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Public Opinion And The Stock Market By Charles Payne

It's been my observation that people in the market always feel their portfolio is underperforming, and those not in the market think everyone is losing money in stocks. This has been a disastrous idea because not only have would-be investors missed out on allowing their money to work for them, but many have also sold out during market duress. (In February and March of 2009, Americans sold $50.0 billion in equity mutual funds as the Dow was tumbling to 6,600, and they stayed on the sideline as the index reversed and more than doubled to north of 13,000.)

Traditionally people have been told to rebalance investments as they become older, but what we are seeing is virtually all age groups are fleeing the stock market.

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Pensions Too Conservative

This distrust of stocks has created interesting trends within retirement accounts that I think make investors even more vulnerable to coming up short in their golden years.

Pension funds, both corporate and public, in this country are in trouble, and yet, while the overwhelming majority is underfunded, they are retreating more and more from stocks. That's right; it's not just the little guy that missed the boat.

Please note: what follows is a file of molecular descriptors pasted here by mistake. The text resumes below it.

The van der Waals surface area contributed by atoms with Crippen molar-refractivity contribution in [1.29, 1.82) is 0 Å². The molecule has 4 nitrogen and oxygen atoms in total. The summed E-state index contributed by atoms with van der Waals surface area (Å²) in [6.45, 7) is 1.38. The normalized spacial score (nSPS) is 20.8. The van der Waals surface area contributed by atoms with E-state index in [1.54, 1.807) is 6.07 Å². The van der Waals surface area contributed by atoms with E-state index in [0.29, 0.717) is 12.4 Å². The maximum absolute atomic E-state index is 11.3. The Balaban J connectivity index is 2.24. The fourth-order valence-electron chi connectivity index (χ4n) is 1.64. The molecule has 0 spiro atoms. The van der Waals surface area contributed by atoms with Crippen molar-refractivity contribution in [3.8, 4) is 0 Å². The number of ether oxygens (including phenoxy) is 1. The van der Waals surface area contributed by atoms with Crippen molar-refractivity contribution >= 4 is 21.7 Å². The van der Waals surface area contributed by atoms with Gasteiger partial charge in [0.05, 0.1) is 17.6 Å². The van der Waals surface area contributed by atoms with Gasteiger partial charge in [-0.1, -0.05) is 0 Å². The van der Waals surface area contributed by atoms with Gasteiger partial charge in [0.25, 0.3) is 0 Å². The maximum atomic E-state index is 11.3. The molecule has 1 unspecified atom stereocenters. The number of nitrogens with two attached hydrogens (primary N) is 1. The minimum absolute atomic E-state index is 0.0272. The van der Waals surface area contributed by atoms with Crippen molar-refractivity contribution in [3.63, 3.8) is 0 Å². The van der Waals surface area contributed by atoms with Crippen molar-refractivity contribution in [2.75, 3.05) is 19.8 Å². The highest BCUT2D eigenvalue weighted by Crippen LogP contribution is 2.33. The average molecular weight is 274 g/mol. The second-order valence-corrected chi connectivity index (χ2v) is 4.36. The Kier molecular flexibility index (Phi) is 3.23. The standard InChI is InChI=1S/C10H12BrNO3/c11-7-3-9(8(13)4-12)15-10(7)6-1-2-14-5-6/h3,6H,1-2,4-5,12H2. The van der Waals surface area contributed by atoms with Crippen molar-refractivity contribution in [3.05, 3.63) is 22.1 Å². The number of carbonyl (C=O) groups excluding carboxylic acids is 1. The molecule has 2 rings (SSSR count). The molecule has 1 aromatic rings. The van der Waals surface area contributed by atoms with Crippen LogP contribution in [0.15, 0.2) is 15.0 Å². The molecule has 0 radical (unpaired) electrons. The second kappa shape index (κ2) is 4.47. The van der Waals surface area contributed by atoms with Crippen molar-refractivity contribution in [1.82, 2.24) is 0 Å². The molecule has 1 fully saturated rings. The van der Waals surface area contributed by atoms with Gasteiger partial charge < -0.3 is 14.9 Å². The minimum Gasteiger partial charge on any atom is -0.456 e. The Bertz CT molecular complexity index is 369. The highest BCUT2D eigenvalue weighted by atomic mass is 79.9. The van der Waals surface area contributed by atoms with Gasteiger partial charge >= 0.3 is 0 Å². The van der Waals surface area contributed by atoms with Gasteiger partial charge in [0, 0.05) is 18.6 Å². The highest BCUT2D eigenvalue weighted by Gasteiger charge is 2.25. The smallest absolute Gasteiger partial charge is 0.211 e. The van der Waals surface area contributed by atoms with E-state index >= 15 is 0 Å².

There used to be a general 60-40 rule for pensions and individual investors of stocks to bond ratio. That's all changed. By 2009 public pensions were invested on average just 46.9% in equities, down 10% in less than ten years, yet the exodus has actually quickened even through the stock market was moving up 100%. Keep in mind that these public pensions have made extraordinary promises to current and former employees that assume annual returns in the neighborhood of 8%.

Talk about nuts, even a super hot stock market couldn't deliver that kind of annual return, and for sure, low yielding bonds cannot.

Lost Faith in America

It's not that Americans have stopped buying stocks (equities), but they've cut back dramatically on owning homegrown businesses.

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It's my opinion people are shunning stocks for a number of reasons.

> The aftermath of the stock market bubble crash
> The demonization of stocks during Social Security debate
> Chasing performance (bonds and other investments)
> Lost faith in US government and belief America is on self-imposed decline

This brings me to the Fiscal Cliff drama. We heard the same rhetoric yesterday, but maybe something will happen as I think the score cards have improved. Since November 21, President Obama has golfed three times, now met face to face with Boehner two times, but zero has been accomplished. I want to go deeper into this "Cliff" issue, but there are so many variables I need to weigh. The gist of the matter is the market could sell off on a mix of fear, tantrum, and frustration.

But such a sell off might be short-lived, and I'm trying to stop people from getting jerked around - selling into dips only to dip a toe in later when the market has staged a big rebound.

Then there is a chance we get a deal that's so bogus the market goes down after it's cobbled together. That's the sell off that would concern me even more than one designed to pressure Washington into getting its act together. There are too many combinations of factors at the moment. Longer term, however, the market could be the beneficiary of a need for outsized performance that simply cannot be achieved anywhere else.